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Before magician and famous skeptic Harry Houdini died in 1926, he said that he would send word of the afterlife, if there was one, once he was gone. He and his wife, Bess, even devised a code word that only they knew. Though Bess held séances on the anniversary of his death for 10 years, hoping to hear their secret word, nothing ever happened. Still, a variety of magicians, Houdini enthusiasts, and spiritualists have continued the tradition ever since.

2. JANE PIERCE’S WHITE HOUSE SÉANCES

Even if you don’t believe séances can produce spirits, you can’t blame First Lady Jane Pierce for trying. She had already lost two young sons before her husband, Franklin Pierce, was elected president in 1852, so she was particularly protective of Bennie, the only surviving child. Unfortunately, it didn’t do her much good—two months before Franklin Pierce was inaugurated, the family was involved in a train derailment that took 11-year-old Bennie’s life.

She wrote her deceased son a letter not long afterward, asking him to appear to her so she could apologize for failing him. To help him find his way, she hired the Fox sisters, famous mediums who did much to popularize séances. There’s no record as to what happened at the White House séance, but we do know Jane reported that Bennie had appeared to her in her dreams shortly thereafter.

3. LEVITATION SÉANCES

Starting in the 1880s, Daniel Dunglas Home convinced some people of his supernatural ability by levitating during séances. Though the stunts certainly generated publicity, Home's "abilities" were called into question when insiders said he simply stood between closely placed balconies or stood outside on wide windowsills. Home counted many celebrities among his fans, including Queen Sophia of the Netherlands, Napoleon III, and poet Elizabeth Barrett Browning, but he didn't impress everyone. Houdini wasn't fooled, calling Home “the forerunner of the mediums whose forte is fleecing by presuming on the credulity of the public.”

4. THE SÉANCE THAT “RAISED” A JUDGE

Judge John W. Edmonds died on April 5, 1874. A month later, he allegedly gave a speech in London, thanks to medium Cora L.V. Tappan, a young woman who had been giving spiritualist performances since the age of 15. The eloquent speech helped bolster the medium's successful career; she became the pastor of a spiritualist church the following year, and helped found the National Spiritualist Association.

5. THE MARY TODD LINCOLN SÉANCES

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Like Jane Pierce, Mary Todd Lincoln’s interest in talking to the dead is pretty understandable. And, also like Pierce, Lincoln employed the Fox sisters to help her reach a loved one taken too soon—specifically, her assassinated husband. There are no reports as to whether she was satisfied with the result, but the Fox sisters later admitted that their method of communicating with the dead—rapping on tables and other objects—was created by cracking their joints and making noises with their feet.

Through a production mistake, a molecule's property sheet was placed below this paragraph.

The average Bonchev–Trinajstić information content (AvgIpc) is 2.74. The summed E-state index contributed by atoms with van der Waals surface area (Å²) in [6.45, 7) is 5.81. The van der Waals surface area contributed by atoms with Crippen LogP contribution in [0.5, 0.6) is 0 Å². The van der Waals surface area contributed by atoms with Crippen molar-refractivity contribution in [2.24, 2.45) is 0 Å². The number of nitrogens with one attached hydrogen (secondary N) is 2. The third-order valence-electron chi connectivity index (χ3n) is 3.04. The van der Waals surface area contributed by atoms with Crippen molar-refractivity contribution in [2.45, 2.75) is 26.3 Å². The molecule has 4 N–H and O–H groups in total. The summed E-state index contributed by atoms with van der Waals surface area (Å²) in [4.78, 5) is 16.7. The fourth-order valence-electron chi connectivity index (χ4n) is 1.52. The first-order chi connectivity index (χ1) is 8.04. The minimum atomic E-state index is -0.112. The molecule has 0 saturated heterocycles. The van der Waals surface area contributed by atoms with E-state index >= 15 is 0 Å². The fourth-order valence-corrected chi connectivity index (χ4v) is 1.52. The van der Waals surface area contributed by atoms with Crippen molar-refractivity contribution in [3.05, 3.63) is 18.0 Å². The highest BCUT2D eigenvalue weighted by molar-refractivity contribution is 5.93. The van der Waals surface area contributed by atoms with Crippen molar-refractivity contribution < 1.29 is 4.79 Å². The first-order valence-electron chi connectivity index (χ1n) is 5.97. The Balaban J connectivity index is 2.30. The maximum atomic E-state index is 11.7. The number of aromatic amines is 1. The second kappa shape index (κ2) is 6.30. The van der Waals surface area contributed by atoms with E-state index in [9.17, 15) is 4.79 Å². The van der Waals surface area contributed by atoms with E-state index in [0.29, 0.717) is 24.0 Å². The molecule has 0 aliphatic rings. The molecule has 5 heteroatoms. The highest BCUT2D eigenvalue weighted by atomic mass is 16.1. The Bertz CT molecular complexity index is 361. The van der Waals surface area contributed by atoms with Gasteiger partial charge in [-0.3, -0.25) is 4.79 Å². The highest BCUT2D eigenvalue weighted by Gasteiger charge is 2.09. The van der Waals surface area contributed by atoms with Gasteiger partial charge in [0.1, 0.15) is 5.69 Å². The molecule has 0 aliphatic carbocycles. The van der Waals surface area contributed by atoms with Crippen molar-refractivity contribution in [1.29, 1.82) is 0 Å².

In addition to Abe, Mary also tried to contact her sons via séance, using a variety of mediums—and was quite happy with how those turned out. “Willie lives,” she once reported. “He comes to me every night and stands at the foot of the bed with the same sweet adorable smile he always has had. He does not always come alone. Little Eddie is sometimes with him.”

6. MUSEUM-WORTHY SÉANCES

Georgiana Houghton was an artist who became interested in spiritualism in the early 1860s after the death of her younger sister. It didn't take long for Houghton to combine her two interests, channeling creative spirits during séances to create watercolors and other works of art. Though she originally said that dead family members helped guide her hand, Houghton later claimed to have contacted Renaissance artists Titian and Correggio. Whether or not her works were the result of the afterlife, they're still relevant today—her art was exhibited at a prestigious London gallery just earlier this year.

7. THE BLACK HAWK SÉANCES

In 1913, Mother Leafy Anderson founded the Eternal Life Christian Spiritualist Association in Chicago, an organization partly founded on the messages she brought from her spirit guide, Black Hawk, a leader of the Sauk tribe, during religious séances. Anderson never knew Black Hawk—he died in 1838, nearly 50 years before she was born. Anderson herself died in 1927, but the word she brought from Black Hawk stuck—some faiths still channel Black Hawk to this day.

8. THE PAY-PER-VIEW SÉANCE

Lest you think that séances are ancient history—a silly diversion for people unenlightened by technology—consider Spirit of Diana, a 2003 pay-per-view event in which British mediums Craig and Jane Hamilton-Parker claimed to have contacted Princess Diana. The things Diana "revealed" weren’t exactly shocking or personal: The mediums claimed she said she was “having fun” in the afterlife, chilling with Mother Teresa. She had planned on marrying Dodi Fayed, and was still watching over her sons.